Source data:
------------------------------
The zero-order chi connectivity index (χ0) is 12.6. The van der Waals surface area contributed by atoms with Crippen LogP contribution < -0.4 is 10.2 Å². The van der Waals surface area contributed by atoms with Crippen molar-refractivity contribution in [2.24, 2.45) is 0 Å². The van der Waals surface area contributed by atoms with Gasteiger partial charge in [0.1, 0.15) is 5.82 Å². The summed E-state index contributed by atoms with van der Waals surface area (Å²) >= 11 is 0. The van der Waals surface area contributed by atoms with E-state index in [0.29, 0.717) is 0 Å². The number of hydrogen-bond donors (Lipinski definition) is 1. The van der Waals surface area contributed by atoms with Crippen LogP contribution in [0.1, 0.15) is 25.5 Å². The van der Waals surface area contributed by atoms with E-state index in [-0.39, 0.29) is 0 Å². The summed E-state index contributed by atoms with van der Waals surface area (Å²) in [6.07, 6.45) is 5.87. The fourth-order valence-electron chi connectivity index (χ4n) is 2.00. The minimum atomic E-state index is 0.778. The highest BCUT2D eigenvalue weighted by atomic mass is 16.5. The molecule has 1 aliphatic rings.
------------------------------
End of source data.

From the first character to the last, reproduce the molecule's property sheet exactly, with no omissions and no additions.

The zero-order chi connectivity index (χ0) is 12.6. The van der Waals surface area contributed by atoms with Crippen LogP contribution < -0.4 is 10.2 Å². The van der Waals surface area contributed by atoms with Crippen molar-refractivity contribution in [2.24, 2.45) is 0 Å². The van der Waals surface area contributed by atoms with Gasteiger partial charge in [0.1, 0.15) is 5.82 Å². The summed E-state index contributed by atoms with van der Waals surface area (Å²) >= 11 is 0. The van der Waals surface area contributed by atoms with E-state index in [0.29, 0.717) is 0 Å². The number of hydrogen-bond donors (Lipinski definition) is 1. The van der Waals surface area contributed by atoms with Crippen LogP contribution in [0.1, 0.15) is 25.5 Å². The van der Waals surface area contributed by atoms with E-state index in [-0.39, 0.29) is 0 Å². The summed E-state index contributed by atoms with van der Waals surface area (Å²) in [6.07, 6.45) is 5.87. The fourth-order valence-electron chi connectivity index (χ4n) is 2.00. The minimum atomic E-state index is 0.778. The highest BCUT2D eigenvalue weighted by atomic mass is 16.5. The molecule has 1 aliphatic rings.